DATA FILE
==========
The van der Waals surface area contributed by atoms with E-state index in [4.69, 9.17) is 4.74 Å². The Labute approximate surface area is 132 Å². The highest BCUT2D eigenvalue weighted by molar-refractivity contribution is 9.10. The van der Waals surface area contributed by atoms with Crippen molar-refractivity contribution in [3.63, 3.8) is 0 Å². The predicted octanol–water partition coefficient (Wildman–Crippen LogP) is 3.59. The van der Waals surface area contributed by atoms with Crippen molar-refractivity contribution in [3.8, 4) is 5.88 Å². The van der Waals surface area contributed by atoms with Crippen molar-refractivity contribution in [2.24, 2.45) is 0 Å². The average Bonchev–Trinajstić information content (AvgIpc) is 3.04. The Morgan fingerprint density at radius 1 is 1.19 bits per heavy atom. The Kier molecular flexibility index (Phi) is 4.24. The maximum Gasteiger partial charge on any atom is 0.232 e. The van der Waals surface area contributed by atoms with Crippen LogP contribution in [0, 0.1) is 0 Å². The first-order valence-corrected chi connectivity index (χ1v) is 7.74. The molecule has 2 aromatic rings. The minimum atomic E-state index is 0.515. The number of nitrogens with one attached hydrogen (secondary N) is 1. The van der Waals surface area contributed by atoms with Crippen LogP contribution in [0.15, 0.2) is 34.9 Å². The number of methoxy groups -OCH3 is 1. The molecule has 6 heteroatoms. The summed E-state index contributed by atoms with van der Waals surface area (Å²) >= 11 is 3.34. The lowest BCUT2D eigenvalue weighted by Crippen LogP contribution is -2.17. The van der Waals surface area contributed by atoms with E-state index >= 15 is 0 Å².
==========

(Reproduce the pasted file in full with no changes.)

The van der Waals surface area contributed by atoms with E-state index in [4.69, 9.17) is 4.74 Å². The Labute approximate surface area is 132 Å². The highest BCUT2D eigenvalue weighted by molar-refractivity contribution is 9.10. The van der Waals surface area contributed by atoms with Crippen molar-refractivity contribution in [3.63, 3.8) is 0 Å². The predicted octanol–water partition coefficient (Wildman–Crippen LogP) is 3.59. The van der Waals surface area contributed by atoms with Crippen molar-refractivity contribution in [3.8, 4) is 5.88 Å². The van der Waals surface area contributed by atoms with Crippen molar-refractivity contribution in [2.24, 2.45) is 0 Å². The average Bonchev–Trinajstić information content (AvgIpc) is 3.04. The Morgan fingerprint density at radius 1 is 1.19 bits per heavy atom. The Kier molecular flexibility index (Phi) is 4.24. The maximum Gasteiger partial charge on any atom is 0.232 e. The van der Waals surface area contributed by atoms with Crippen LogP contribution in [0, 0.1) is 0 Å². The first-order valence-corrected chi connectivity index (χ1v) is 7.74. The molecule has 2 aromatic rings. The minimum atomic E-state index is 0.515. The number of nitrogens with one attached hydrogen (secondary N) is 1. The van der Waals surface area contributed by atoms with Crippen LogP contribution in [0.15, 0.2) is 34.9 Å². The number of methoxy groups -OCH3 is 1. The molecule has 6 heteroatoms. The summed E-state index contributed by atoms with van der Waals surface area (Å²) >= 11 is 3.34. The lowest BCUT2D eigenvalue weighted by Crippen LogP contribution is -2.17. The van der Waals surface area contributed by atoms with E-state index >= 15 is 0 Å².